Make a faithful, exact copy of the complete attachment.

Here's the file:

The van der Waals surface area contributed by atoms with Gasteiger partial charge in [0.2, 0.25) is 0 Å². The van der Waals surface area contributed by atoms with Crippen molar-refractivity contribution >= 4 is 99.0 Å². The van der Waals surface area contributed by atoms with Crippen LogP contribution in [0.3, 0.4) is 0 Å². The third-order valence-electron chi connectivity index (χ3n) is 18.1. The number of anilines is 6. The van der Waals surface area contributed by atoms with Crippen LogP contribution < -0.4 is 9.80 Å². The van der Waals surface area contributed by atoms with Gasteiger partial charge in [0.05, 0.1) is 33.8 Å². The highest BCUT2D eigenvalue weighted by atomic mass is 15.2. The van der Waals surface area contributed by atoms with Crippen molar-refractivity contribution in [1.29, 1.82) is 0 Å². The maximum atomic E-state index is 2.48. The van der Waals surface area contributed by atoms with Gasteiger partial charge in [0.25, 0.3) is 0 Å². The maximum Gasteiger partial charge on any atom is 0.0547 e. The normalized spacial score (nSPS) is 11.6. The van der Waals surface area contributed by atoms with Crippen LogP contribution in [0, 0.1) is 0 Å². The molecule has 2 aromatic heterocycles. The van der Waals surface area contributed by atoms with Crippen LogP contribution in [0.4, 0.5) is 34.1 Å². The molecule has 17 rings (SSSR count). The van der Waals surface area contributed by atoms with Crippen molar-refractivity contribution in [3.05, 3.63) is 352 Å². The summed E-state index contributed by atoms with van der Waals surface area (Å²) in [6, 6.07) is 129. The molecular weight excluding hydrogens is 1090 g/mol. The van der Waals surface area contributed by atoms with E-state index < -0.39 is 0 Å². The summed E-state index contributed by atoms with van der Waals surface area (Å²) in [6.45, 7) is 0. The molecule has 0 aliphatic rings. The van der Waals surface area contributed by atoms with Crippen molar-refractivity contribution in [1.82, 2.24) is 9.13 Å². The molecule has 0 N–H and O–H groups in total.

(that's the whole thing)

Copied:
The van der Waals surface area contributed by atoms with Gasteiger partial charge in [0.2, 0.25) is 0 Å². The van der Waals surface area contributed by atoms with Crippen molar-refractivity contribution >= 4 is 99.0 Å². The van der Waals surface area contributed by atoms with Crippen LogP contribution in [0.3, 0.4) is 0 Å². The third-order valence-electron chi connectivity index (χ3n) is 18.1. The number of anilines is 6. The van der Waals surface area contributed by atoms with Crippen LogP contribution < -0.4 is 9.80 Å². The van der Waals surface area contributed by atoms with Gasteiger partial charge in [0.05, 0.1) is 33.8 Å². The highest BCUT2D eigenvalue weighted by atomic mass is 15.2. The van der Waals surface area contributed by atoms with Crippen molar-refractivity contribution in [1.29, 1.82) is 0 Å². The maximum atomic E-state index is 2.48. The van der Waals surface area contributed by atoms with Gasteiger partial charge in [0.25, 0.3) is 0 Å². The maximum Gasteiger partial charge on any atom is 0.0547 e. The normalized spacial score (nSPS) is 11.6. The van der Waals surface area contributed by atoms with Crippen LogP contribution in [0, 0.1) is 0 Å². The molecule has 2 aromatic heterocycles. The van der Waals surface area contributed by atoms with Crippen LogP contribution in [0.4, 0.5) is 34.1 Å². The molecule has 17 rings (SSSR count). The van der Waals surface area contributed by atoms with Crippen molar-refractivity contribution in [3.05, 3.63) is 352 Å². The summed E-state index contributed by atoms with van der Waals surface area (Å²) in [6, 6.07) is 129. The molecular weight excluding hydrogens is 1090 g/mol. The van der Waals surface area contributed by atoms with E-state index < -0.39 is 0 Å². The summed E-state index contributed by atoms with van der Waals surface area (Å²) in [6.45, 7) is 0. The molecule has 0 aliphatic rings. The van der Waals surface area contributed by atoms with Crippen molar-refractivity contribution in [1.82, 2.24) is 9.13 Å². The molecule has 0 N–H and O–H groups in total.